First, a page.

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Nulka Active Missile Decoy

A photograph of an early Nulka trial.

The Nulka Active Missile Decoy protects ships from missiles and has been adopted by several nations.

Its unique hovering rocket containing an active electronic warfare package has revolutionised ship protection. Once launched, Nulka can fly a pre-programmed flight path to entice sea-skimming missiles away from the ship.

The system derived from a concept based on work undertaken by Defence scientists in the 1970s; and the belief that variable-thrust, solid-propellant rocket-motor technology could be used with guidance commands to enable the decoy to hover in controlled flight.

Following successful trials in 1981, DSTO (now DST Group) developed Nulka’s hovering rocket motor in consultation with the Explosives Factory Maribyrnong and the Ordnance Factory Maribyrnong (subsequently part of Australia’s ADI Limited).

In 1986, Australia and the US undertook a full-scale collaborative engineering development. In 1988, AWA Defence Industries (now part of BAE Systems) was awarded a contract for the engineering development of the Nulka system and hovering rocket vehicle. ADI was sub-contracted to develop and manufacture the rocket motor at its Mulwala facility in NSW. A separate contract went to the American company Sippican Inc. to develop the electronic payload for the decoy. Meanwhile, between 1988 and 1992, Nulka was tested in DST's wind tunnel in Melbourne where its aerodynamic configuration was developed.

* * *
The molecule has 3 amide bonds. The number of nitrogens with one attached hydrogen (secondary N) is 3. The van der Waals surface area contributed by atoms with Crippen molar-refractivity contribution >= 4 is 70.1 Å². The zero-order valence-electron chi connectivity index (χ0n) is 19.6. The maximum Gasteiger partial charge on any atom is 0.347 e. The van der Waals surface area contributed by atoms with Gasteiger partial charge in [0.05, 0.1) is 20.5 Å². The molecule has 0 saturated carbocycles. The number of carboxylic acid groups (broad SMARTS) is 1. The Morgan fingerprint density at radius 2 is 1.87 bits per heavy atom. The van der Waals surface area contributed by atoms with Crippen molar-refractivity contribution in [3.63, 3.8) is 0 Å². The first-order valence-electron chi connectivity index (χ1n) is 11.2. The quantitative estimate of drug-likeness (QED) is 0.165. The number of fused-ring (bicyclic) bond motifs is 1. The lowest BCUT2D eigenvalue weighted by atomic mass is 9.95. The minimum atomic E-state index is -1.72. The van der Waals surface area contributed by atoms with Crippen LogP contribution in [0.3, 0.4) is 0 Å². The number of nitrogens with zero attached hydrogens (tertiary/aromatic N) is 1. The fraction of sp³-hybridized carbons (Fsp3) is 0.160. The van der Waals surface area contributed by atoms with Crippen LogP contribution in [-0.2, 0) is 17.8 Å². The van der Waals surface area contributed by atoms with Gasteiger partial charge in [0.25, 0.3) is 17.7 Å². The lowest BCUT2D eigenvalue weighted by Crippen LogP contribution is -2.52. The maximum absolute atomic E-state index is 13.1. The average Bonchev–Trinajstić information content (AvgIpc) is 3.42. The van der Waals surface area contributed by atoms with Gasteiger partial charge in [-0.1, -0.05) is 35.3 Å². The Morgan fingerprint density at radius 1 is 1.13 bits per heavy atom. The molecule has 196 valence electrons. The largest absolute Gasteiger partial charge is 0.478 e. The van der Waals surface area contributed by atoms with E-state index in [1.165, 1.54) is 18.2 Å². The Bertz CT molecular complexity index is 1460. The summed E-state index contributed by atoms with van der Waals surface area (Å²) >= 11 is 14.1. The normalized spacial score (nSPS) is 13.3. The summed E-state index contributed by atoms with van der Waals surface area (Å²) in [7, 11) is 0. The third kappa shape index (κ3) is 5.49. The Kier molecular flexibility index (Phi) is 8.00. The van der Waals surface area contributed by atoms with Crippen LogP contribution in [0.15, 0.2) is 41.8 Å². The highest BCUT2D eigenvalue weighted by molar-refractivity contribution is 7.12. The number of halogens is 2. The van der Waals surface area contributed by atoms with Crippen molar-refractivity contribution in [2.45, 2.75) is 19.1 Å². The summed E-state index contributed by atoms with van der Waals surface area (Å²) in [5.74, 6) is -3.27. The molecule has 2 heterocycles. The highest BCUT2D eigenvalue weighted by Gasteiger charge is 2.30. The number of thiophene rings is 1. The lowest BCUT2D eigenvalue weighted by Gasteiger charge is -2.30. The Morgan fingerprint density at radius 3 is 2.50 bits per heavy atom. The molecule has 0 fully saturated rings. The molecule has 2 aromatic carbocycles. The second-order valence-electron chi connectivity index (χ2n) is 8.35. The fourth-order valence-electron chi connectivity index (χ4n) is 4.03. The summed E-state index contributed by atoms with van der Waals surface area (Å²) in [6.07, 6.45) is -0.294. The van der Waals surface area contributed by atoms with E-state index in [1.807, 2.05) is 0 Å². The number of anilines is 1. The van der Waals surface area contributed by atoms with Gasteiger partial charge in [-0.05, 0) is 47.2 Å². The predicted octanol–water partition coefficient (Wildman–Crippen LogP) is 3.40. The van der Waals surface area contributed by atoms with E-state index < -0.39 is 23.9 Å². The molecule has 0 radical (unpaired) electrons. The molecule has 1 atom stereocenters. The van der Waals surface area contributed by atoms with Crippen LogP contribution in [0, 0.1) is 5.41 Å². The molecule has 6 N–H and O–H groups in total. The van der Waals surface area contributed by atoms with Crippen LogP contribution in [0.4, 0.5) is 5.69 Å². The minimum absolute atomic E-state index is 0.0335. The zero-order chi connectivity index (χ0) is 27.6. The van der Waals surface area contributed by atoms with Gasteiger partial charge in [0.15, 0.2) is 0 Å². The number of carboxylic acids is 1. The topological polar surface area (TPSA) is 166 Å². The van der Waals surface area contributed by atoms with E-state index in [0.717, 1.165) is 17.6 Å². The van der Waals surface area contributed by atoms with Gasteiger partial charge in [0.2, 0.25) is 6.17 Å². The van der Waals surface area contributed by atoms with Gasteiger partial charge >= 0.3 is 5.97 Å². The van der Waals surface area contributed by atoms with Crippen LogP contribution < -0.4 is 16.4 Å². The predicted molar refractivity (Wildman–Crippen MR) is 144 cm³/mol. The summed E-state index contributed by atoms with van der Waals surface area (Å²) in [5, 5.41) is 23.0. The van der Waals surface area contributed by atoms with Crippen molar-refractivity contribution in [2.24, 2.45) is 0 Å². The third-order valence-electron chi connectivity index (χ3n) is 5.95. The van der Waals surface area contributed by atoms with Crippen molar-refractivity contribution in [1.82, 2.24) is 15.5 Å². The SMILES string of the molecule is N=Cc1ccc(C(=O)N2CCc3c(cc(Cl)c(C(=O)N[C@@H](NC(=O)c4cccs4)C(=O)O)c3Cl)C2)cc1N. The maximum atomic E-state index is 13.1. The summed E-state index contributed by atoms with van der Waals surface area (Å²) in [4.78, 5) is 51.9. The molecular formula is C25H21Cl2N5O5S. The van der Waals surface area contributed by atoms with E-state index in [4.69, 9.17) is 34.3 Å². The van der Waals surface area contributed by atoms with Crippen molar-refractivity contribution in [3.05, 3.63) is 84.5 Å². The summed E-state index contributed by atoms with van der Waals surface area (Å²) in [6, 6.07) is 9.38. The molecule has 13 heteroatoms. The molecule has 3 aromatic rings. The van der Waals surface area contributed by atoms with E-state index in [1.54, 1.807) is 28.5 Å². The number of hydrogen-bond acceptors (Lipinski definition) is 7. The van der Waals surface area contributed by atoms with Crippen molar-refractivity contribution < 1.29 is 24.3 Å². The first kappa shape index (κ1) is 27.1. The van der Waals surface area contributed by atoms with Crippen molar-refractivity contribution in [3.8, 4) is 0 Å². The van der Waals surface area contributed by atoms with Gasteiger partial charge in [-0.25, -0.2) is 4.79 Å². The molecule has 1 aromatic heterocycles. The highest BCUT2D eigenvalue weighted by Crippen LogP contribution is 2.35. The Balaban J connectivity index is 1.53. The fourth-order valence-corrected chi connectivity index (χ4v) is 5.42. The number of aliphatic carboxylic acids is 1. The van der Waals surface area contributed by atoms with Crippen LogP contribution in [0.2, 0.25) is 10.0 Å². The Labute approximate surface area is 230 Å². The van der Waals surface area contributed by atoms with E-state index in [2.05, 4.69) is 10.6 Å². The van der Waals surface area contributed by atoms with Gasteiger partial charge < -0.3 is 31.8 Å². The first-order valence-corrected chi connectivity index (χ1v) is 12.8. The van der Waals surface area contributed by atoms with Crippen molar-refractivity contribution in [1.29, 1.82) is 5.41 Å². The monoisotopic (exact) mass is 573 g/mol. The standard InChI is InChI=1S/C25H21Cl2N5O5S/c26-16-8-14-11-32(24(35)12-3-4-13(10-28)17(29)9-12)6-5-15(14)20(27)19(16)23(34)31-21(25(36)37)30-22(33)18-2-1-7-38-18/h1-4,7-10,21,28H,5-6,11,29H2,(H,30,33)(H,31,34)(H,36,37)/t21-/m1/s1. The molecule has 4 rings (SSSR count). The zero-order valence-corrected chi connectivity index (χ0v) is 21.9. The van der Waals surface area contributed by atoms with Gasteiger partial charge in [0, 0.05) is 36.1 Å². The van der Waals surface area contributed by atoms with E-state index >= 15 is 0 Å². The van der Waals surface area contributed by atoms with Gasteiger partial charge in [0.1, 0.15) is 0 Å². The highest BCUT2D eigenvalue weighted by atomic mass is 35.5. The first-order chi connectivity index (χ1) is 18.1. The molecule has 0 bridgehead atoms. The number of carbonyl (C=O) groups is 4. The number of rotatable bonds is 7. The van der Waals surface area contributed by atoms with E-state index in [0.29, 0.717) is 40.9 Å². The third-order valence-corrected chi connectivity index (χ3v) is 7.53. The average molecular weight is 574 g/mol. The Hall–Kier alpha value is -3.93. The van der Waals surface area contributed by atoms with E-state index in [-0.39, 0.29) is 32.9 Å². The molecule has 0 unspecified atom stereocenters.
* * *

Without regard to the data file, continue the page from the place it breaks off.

In 1994, the licence agreement for the Nulka Decoy was signed between the Department of Defence and AWA Defence Industries. In 1996, Australia signed a Memorandum of Understanding on the joint production of Nulka decoys for the Royal Australian Navy (RAN) and the US Navy.

In 1999, DSTO and BAE Systems signed a technology licence agreement for Anti-Ship Missile Simulation Software. This software has been incorporated into a Nulka Tactics Generation Model, which is used as a generic anti-ship missile defence modelling facility as well as for Nulka marketing and development. By 1999, Nulka was in full production for the RAN, US Navy and Canadian Armed Forces. It was used in active service in the Gulf War in 2003.

BAE Systems, the prime contractor for the Nulka system, received a Commendation in the Large Advanced Manufacturer category of the 2005 Governor of Victoria Export Awards for its overseas sales of Nulka. According to BAE Systems, the Nulka project has created more than 400 jobs in Victoria and South Australia.

It is one of Australia’s largest and most successful defence exports.


1977 — Queen’s Silver Medal

J.M. (Murray) Evans
For service to Defence.

1982 — Member in the Order of Australia

J.M. (Murray) Evans
For service to Defence.

1992 — ‘Old Crows’ Special Medal

Scot Allison
For his contribution to the field of electronic warfare especially his work on Project Nulka.